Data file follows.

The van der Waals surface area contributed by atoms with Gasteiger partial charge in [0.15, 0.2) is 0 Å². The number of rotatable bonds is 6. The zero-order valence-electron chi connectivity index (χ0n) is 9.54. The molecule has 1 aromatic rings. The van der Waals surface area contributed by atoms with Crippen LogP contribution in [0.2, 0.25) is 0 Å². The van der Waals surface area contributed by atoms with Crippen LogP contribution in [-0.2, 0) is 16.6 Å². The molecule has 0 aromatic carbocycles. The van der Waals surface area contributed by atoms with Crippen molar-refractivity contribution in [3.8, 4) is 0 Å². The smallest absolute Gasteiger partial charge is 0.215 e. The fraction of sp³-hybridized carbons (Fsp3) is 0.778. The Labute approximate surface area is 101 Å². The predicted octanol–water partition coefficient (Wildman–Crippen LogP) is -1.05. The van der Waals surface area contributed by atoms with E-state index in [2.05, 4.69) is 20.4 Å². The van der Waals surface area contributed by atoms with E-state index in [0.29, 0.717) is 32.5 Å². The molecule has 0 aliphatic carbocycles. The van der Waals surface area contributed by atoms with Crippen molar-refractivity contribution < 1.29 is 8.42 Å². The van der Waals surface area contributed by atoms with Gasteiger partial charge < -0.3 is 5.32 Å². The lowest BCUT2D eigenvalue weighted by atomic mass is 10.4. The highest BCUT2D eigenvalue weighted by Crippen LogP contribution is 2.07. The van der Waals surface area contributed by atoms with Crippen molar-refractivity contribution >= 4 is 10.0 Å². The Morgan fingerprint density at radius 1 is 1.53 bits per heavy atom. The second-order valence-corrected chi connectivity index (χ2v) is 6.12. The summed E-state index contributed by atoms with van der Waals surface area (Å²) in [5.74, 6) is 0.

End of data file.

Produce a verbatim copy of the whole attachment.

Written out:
The van der Waals surface area contributed by atoms with Gasteiger partial charge in [0.15, 0.2) is 0 Å². The number of rotatable bonds is 6. The zero-order valence-electron chi connectivity index (χ0n) is 9.54. The molecule has 1 aromatic rings. The van der Waals surface area contributed by atoms with Crippen LogP contribution in [0.2, 0.25) is 0 Å². The van der Waals surface area contributed by atoms with Crippen LogP contribution in [-0.2, 0) is 16.6 Å². The molecule has 0 aromatic carbocycles. The van der Waals surface area contributed by atoms with Crippen molar-refractivity contribution in [3.8, 4) is 0 Å². The smallest absolute Gasteiger partial charge is 0.215 e. The fraction of sp³-hybridized carbons (Fsp3) is 0.778. The Labute approximate surface area is 101 Å². The predicted octanol–water partition coefficient (Wildman–Crippen LogP) is -1.05. The van der Waals surface area contributed by atoms with E-state index in [2.05, 4.69) is 20.4 Å². The van der Waals surface area contributed by atoms with E-state index in [0.29, 0.717) is 32.5 Å². The molecule has 0 aliphatic carbocycles. The van der Waals surface area contributed by atoms with Crippen molar-refractivity contribution < 1.29 is 8.42 Å². The van der Waals surface area contributed by atoms with Gasteiger partial charge < -0.3 is 5.32 Å². The lowest BCUT2D eigenvalue weighted by atomic mass is 10.4. The highest BCUT2D eigenvalue weighted by Crippen LogP contribution is 2.07. The van der Waals surface area contributed by atoms with Crippen molar-refractivity contribution >= 4 is 10.0 Å². The Morgan fingerprint density at radius 1 is 1.53 bits per heavy atom. The second-order valence-corrected chi connectivity index (χ2v) is 6.12. The summed E-state index contributed by atoms with van der Waals surface area (Å²) in [5.74, 6) is 0.